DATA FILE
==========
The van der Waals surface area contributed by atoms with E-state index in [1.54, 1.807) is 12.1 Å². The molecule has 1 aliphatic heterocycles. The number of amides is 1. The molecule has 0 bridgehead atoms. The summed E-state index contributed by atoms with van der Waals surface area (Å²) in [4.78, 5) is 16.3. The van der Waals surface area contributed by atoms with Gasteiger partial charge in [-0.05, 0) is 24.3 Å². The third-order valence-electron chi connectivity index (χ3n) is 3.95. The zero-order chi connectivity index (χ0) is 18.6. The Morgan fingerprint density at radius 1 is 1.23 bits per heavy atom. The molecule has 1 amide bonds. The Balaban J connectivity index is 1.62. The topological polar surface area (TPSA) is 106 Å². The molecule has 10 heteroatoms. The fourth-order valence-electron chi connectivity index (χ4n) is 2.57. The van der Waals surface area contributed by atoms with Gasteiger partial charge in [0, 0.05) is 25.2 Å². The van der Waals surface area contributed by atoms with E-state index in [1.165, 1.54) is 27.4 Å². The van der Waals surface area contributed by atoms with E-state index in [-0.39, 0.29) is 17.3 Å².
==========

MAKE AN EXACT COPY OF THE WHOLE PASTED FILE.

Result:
The van der Waals surface area contributed by atoms with E-state index in [1.54, 1.807) is 12.1 Å². The molecule has 1 aliphatic heterocycles. The number of amides is 1. The molecule has 0 bridgehead atoms. The summed E-state index contributed by atoms with van der Waals surface area (Å²) in [4.78, 5) is 16.3. The van der Waals surface area contributed by atoms with Gasteiger partial charge in [-0.05, 0) is 24.3 Å². The third-order valence-electron chi connectivity index (χ3n) is 3.95. The zero-order chi connectivity index (χ0) is 18.6. The Morgan fingerprint density at radius 1 is 1.23 bits per heavy atom. The molecule has 1 amide bonds. The Balaban J connectivity index is 1.62. The topological polar surface area (TPSA) is 106 Å². The molecule has 10 heteroatoms. The fourth-order valence-electron chi connectivity index (χ4n) is 2.57. The van der Waals surface area contributed by atoms with Gasteiger partial charge in [0, 0.05) is 25.2 Å². The van der Waals surface area contributed by atoms with E-state index in [1.165, 1.54) is 27.4 Å². The van der Waals surface area contributed by atoms with E-state index in [-0.39, 0.29) is 17.3 Å².